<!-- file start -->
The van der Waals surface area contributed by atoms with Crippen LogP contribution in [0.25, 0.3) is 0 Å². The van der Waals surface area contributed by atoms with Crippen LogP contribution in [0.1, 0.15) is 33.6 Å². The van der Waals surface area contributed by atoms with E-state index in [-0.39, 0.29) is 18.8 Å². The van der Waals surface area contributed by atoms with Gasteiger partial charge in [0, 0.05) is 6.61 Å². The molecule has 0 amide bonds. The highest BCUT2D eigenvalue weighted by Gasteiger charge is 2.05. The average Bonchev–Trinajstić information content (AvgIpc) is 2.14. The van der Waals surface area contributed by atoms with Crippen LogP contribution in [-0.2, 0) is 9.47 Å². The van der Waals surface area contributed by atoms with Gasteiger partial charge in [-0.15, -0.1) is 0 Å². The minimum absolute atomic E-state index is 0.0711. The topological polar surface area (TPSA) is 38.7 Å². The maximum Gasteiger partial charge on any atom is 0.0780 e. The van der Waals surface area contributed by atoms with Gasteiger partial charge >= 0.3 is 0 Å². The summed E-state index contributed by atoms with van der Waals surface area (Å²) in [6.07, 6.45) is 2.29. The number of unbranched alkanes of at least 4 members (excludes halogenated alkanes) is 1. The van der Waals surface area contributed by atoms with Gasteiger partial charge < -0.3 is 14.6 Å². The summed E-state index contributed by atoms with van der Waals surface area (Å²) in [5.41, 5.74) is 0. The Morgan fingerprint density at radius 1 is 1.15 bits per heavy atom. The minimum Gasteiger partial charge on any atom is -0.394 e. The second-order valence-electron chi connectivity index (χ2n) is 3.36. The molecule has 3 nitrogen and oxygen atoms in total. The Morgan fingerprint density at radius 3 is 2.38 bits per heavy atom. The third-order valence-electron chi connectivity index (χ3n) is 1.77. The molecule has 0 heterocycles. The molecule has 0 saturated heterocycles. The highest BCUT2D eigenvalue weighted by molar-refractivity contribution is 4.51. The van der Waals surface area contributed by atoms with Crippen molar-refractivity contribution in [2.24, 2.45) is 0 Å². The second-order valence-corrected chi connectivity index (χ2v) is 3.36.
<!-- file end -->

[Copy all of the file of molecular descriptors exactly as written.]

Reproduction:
The van der Waals surface area contributed by atoms with Crippen LogP contribution in [0.25, 0.3) is 0 Å². The van der Waals surface area contributed by atoms with Crippen LogP contribution in [0.1, 0.15) is 33.6 Å². The van der Waals surface area contributed by atoms with E-state index in [-0.39, 0.29) is 18.8 Å². The van der Waals surface area contributed by atoms with Gasteiger partial charge in [0, 0.05) is 6.61 Å². The molecule has 0 amide bonds. The highest BCUT2D eigenvalue weighted by Gasteiger charge is 2.05. The average Bonchev–Trinajstić information content (AvgIpc) is 2.14. The van der Waals surface area contributed by atoms with Crippen LogP contribution in [-0.2, 0) is 9.47 Å². The van der Waals surface area contributed by atoms with Gasteiger partial charge in [-0.15, -0.1) is 0 Å². The minimum absolute atomic E-state index is 0.0711. The topological polar surface area (TPSA) is 38.7 Å². The maximum Gasteiger partial charge on any atom is 0.0780 e. The van der Waals surface area contributed by atoms with Gasteiger partial charge >= 0.3 is 0 Å². The summed E-state index contributed by atoms with van der Waals surface area (Å²) in [6.07, 6.45) is 2.29. The number of unbranched alkanes of at least 4 members (excludes halogenated alkanes) is 1. The van der Waals surface area contributed by atoms with Gasteiger partial charge < -0.3 is 14.6 Å². The summed E-state index contributed by atoms with van der Waals surface area (Å²) in [5.41, 5.74) is 0. The Morgan fingerprint density at radius 1 is 1.15 bits per heavy atom. The minimum Gasteiger partial charge on any atom is -0.394 e. The second-order valence-electron chi connectivity index (χ2n) is 3.36. The molecule has 3 nitrogen and oxygen atoms in total. The Morgan fingerprint density at radius 3 is 2.38 bits per heavy atom. The third-order valence-electron chi connectivity index (χ3n) is 1.77. The molecule has 0 heterocycles. The molecule has 0 saturated heterocycles. The highest BCUT2D eigenvalue weighted by molar-refractivity contribution is 4.51. The van der Waals surface area contributed by atoms with Crippen molar-refractivity contribution in [2.24, 2.45) is 0 Å². The second-order valence-corrected chi connectivity index (χ2v) is 3.36.